How sleep dentistry and general anaesthetic can help manage dental anxiety

Dental anxiety is common and can often prevent someone from going to the dentist. As a result, people may miss dental check-ups, leading to an increased need for emergency care or complex treatments. It’s important to recognise that dental care is crucial for both oral and overall health. Regular check-ups can prevent many dental issues related to our lifestyles. It’s important to remember the benefits of dental care for our entire bodies, not just our mouths.

For most people, managing dental anxiety starts with an open and honest conversation with their dentist. Sometimes, a partnership approach involving your GP, dentist, and other health professionals may be necessary.

How can I manage my dental anxiety?

There are a range of options when it comes to managing dental anxiety, including medication to help with relaxation, nitrous oxide gas (happy gas), IV sedation and general anaesthesia. These can be given in addition to local anaesthetic.

Sleep dentistry

Sleep dentistry, also known as IV sedation, is a type of conscious sedation and is an excellent option for managing dental anxiety. There are a few types of sedation used in sleep dentistry including;

  • Nitrous oxide mixed with oxygen; this gas is administered via a mask which covers the patient’s nose.
  • Oral tablets; work by relaxing the muscles and slowing down the nervous system.
  • IV sedation; is the deepest form of conscious sedation and involves receiving sedating medication through an IV drip. This allows your dentist to manage your dosage throughout treatment.

Sedation can be administered by your dentist, or an anaesthetist who comes to the dental clinic and can only be received at a dental practice which has the right equipment. Your dentist will let you know if their practice can offer IV sedation, or they may recommend an alternative clinic.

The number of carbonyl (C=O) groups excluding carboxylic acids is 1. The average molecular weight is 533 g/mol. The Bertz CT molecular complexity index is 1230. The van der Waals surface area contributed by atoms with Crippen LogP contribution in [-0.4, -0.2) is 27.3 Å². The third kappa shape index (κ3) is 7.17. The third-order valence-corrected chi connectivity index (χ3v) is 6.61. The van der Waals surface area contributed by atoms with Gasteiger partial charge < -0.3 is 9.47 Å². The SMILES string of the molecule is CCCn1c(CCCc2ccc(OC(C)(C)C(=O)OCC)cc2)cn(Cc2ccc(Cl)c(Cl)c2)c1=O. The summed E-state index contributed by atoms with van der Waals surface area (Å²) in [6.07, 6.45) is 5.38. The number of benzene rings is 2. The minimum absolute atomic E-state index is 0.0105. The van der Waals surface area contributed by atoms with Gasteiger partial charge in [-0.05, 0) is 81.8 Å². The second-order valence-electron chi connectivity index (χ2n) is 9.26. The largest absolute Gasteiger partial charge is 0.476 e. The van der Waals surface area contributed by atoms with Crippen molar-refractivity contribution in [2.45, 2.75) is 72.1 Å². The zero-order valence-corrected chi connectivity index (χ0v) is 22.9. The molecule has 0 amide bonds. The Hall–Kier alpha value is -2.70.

What are the effects of conscious sedation?

Having conscious sedation makes you feel calm and relaxed. You will still be breathing for yourself, but the combination of medications means you won’t have any memory of the procedure. Many people drift off to a light sleep, but they can still respond to verbal prompts.

General Anaesthetic

Under general anaesthetic (GA), you are fully asleep, so you’re not conscious or aware of the procedure being done. The use of a GA depends on your current dental health or other medical, physical or behavioural factors.

You and your dentist will work together on planning all aspects of your dental treatments. If you’re undergoing treatments under GA, your dentist may perform preliminary, separate treatments in preparation. After these preliminary treatments, we find that some patients tolerance for ‘in-chair’ procedures improves, and they no longer need to proceed with a GA as planned.

Common procedures under GA;

  • Removal (extraction) of wisdom teeth
  • removal of other teeth
  • Dental implants
  • bone grafts
  • and a range of other more complex procedures

What is involved in general anaesthetic?

Because administering general anesthesia requires an extra level of care, hospitals with an anesthetist typically handle this procedure. Many private health insurance providers cover part of the cost of general anesthesia, so it’s useful to discuss this with your health fund.

Going to the dentist doesn’t always have to be nerve-racking. If you feel anxious about dental visits, you can schedule a non-invasive check-up. During this appointment, your dentist or oral health professional will conduct a visual examination of your mouth and discuss any concerns before jumping into treatment options.

Book an appointment and speak with your dentist about your options when it comes to maintaining your oral health and managing dental anxiety. They will be able to determine the best option when it comes to IV sedation and treatments under general anaesthetic.



Dental anxiety and phobia – Better Health Channel
Oral health and dental care in Australia, Dental procedures requiring general anaesthetic – Australian Institute of Health and Welfare (